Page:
People kind of got rubbed the wrong way by Dale, him just trying to overtake that fatherly figure aspect within the tribe. I figured with that and also him being the weakest link as far as physically from a challenge standpoint, as long as he was there, I'd have another day to live. But, you know, oh well. It didn't happen that way.

Reality TV World: Last night's episode showed you making a statement about "actions vs. accusations" in regards to Natalie Anderson's comments after the challenge. Could you elaborate on that a little bit more?

John Rocker: In what context was this?

Reality TV World: You were shown saying that the accusations Natalie was making after the challenge in regards to you being homophobic or racist didn't gel with your actions.

John Rocker: Oh yeah, well, you know, as far as I'm concerned, I just assumed -- I naively thought going into it, "Maybe I can fly under the radar and nobody will know who I am," because you see year after year, the athletes on there never do too well. I think Cliff Robinson was the fifth one voted out last year. Jimmy Johnson was the third one [out of Season 21].

So, the folks with any kind of notable name or recognizable name, they really don't do that well. And stupidly enough, I thought, "Well, maybe they won't recognize me!" Well, obviously, that didn't happen.

And then with the recognition comes the old, "Remember this guy?"

"Oh yeah, he's that guy."

But what's so funny is, and I'll elaborate more on this in just a second, but that was one article written 15 years ago. It was written by a journalist that has a long and rich history of motherf-cking everybody he writes about. I mean the guy is rarely -- I read quite a bit of his stuff.

The latest book he came out with was the sweetness about Walter Payton. I mean, it's an entire book about motherf-cking Walter Payton. I mean, how do you -- A.) the guy is dead, which should be off limits because it's a motherf-cking dead guy. But he's also an American icon.

I mean, he's a motherf-cking American icon and he just dragged up so much stuff. Some of it wasn't even necessarily factual; It was supposition kind of stuff. It was hearsay kind of information, and that's the guy who wrote this article about me.

When that set everything off and the media just descends on my life physically and starts interviewing old classmates and teachers and coaches and minor league teammates -- and not a single one of them ever agreed, never echoed anything, any of the claims.

It was an ambiance that [writer Jeff Pearlman] was trying to write about me. Nobody has ever echoed it, and the reason why nobody ever echoed it is because people that know me, they've seen my actions. They see how I live my life.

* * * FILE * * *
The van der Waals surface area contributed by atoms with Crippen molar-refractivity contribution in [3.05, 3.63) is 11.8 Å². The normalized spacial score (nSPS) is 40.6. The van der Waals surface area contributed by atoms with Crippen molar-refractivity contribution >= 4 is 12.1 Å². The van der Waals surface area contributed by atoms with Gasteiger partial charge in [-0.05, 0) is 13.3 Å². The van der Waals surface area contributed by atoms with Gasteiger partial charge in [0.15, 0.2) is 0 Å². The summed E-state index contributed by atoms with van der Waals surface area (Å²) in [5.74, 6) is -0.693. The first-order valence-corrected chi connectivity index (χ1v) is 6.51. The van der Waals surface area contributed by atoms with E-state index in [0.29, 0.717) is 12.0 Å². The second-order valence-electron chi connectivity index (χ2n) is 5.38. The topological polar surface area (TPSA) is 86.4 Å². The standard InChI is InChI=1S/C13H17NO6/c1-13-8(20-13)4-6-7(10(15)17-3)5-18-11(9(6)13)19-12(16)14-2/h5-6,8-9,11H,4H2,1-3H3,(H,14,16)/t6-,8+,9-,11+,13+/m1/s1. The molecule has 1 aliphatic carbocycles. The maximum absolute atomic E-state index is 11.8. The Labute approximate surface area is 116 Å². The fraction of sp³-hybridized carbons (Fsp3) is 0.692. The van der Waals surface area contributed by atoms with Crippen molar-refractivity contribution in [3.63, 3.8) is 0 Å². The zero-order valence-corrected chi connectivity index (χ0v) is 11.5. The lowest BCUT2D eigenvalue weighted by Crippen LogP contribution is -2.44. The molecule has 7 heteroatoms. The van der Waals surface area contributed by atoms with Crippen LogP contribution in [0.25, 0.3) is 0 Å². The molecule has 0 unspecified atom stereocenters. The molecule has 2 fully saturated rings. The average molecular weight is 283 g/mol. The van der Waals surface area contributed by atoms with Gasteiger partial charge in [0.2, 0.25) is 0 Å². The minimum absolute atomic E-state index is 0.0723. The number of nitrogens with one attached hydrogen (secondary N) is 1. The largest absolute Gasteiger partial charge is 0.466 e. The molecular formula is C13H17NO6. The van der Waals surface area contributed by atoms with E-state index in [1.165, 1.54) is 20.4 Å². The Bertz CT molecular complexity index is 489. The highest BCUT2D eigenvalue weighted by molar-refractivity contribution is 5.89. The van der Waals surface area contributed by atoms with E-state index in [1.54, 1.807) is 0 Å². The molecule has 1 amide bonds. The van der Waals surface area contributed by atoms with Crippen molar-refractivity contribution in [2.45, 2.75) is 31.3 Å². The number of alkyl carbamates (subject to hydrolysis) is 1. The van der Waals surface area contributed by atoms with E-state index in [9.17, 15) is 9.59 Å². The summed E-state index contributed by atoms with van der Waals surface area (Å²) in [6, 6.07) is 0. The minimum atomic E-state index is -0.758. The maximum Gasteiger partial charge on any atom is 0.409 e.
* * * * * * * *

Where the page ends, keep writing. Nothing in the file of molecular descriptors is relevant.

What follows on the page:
There are no actions to echo Jeff Pearlman's accusations, which, I guess, that's probably what I'm alluding to there. And the funny part about that is, at that time the copy was being made, Natalie had never met me. We obviously see each other on the show, but we had never formally sat down and talked or whatever else.

I had variable time to spend with [Jeremy Collins], variable time spending with [Nadiya Anderson], variable time spending with [Val Collins]. I was on Skype last night with Natalie, Nadiya and Drew Christy. They were watching the show in Orlando. I was getting ready to watch the show in LA, and I had about a 45-minute Skype with them. I didn't call them; They called me.

We were just sitting there and we're all good friends now. I was in New York about a month ago, doing something for HBO, and Val and Jeremy came down. Myself, Nadiya, Natalie, Val, and Jeremy all went out for drinks and dinner and we're all good buddies now because now these people know me.

They see how my actions are. They see how my personality is, and they're like, "Alright, yeah. The immediate perception, we couldn't have gotten it [more] wrong. We know this guy now, and yeah. He's our buddy." So that's the long-winded explanation. That's kind of what I was getting at by the actions certainly don't mimic the accusations.

Reality TV World: How big a role do you think those interview comments and the perception they've carried of you all this time played into your vote-off? Do you think you would've made it further in the game without them?

John Rocker: Um, you know, I think the obvious answer is "probably." But then you look back at the history of the game and what I [said] a few minutes ago is that athletes don't do well. People that have any kind of recognizable name, they rarely even make it to the merge. I think Jeff Kent, I think he made it two or three votes past the merge.

But as far as I know, I'm not the historian of Survivor by any means. But I think of all the athletes, of all the recognizable names that have been on the show, he's certainly made it by far the furthest. So I might have been able to squeeze out a couple of other councils, but I don't think I would've had some tremendous showing had I not had that somewhat checkered past, as you will.

Check back with Reality TV World soon for the concluding portion of our exclusive interview with John Rocker.